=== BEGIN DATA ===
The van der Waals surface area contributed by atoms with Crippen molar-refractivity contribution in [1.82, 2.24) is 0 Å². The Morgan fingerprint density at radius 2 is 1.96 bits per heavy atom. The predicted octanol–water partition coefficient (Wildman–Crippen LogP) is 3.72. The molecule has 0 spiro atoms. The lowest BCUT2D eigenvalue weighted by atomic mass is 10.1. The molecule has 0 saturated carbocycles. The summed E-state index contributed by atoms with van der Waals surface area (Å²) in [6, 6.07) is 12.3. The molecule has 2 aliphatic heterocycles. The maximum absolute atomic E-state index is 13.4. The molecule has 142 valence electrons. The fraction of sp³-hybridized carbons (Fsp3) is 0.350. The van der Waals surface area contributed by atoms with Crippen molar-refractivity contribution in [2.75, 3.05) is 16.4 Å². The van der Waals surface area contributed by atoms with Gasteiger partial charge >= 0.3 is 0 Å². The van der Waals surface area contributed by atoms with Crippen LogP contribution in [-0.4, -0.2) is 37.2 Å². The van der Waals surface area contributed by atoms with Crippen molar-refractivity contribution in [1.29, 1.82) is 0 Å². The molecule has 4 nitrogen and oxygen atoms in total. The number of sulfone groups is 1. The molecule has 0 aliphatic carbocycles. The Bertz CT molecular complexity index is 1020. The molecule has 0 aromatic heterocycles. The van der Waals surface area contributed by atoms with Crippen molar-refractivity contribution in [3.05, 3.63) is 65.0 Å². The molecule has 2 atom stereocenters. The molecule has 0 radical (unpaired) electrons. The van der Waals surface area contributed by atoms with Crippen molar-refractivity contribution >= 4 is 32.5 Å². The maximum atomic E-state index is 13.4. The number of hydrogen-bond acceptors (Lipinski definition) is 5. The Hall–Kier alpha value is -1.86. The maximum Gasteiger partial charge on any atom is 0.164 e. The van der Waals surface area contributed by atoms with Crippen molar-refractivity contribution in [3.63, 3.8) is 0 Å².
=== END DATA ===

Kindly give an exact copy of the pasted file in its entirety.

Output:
The van der Waals surface area contributed by atoms with Crippen molar-refractivity contribution in [1.82, 2.24) is 0 Å². The Morgan fingerprint density at radius 2 is 1.96 bits per heavy atom. The predicted octanol–water partition coefficient (Wildman–Crippen LogP) is 3.72. The molecule has 0 spiro atoms. The lowest BCUT2D eigenvalue weighted by atomic mass is 10.1. The molecule has 0 saturated carbocycles. The summed E-state index contributed by atoms with van der Waals surface area (Å²) in [6, 6.07) is 12.3. The molecule has 2 aliphatic heterocycles. The maximum absolute atomic E-state index is 13.4. The molecule has 142 valence electrons. The fraction of sp³-hybridized carbons (Fsp3) is 0.350. The van der Waals surface area contributed by atoms with Crippen molar-refractivity contribution in [2.75, 3.05) is 16.4 Å². The van der Waals surface area contributed by atoms with Gasteiger partial charge >= 0.3 is 0 Å². The van der Waals surface area contributed by atoms with Crippen LogP contribution in [-0.4, -0.2) is 37.2 Å². The van der Waals surface area contributed by atoms with Crippen molar-refractivity contribution in [1.29, 1.82) is 0 Å². The molecule has 4 nitrogen and oxygen atoms in total. The number of sulfone groups is 1. The molecule has 0 aliphatic carbocycles. The Bertz CT molecular complexity index is 1020. The molecule has 0 aromatic heterocycles. The van der Waals surface area contributed by atoms with Crippen molar-refractivity contribution in [3.05, 3.63) is 65.0 Å². The molecule has 2 atom stereocenters. The molecule has 0 radical (unpaired) electrons. The van der Waals surface area contributed by atoms with Crippen molar-refractivity contribution >= 4 is 32.5 Å². The maximum atomic E-state index is 13.4. The number of hydrogen-bond acceptors (Lipinski definition) is 5. The Hall–Kier alpha value is -1.86. The maximum Gasteiger partial charge on any atom is 0.164 e. The van der Waals surface area contributed by atoms with Crippen molar-refractivity contribution in [3.63, 3.8) is 0 Å².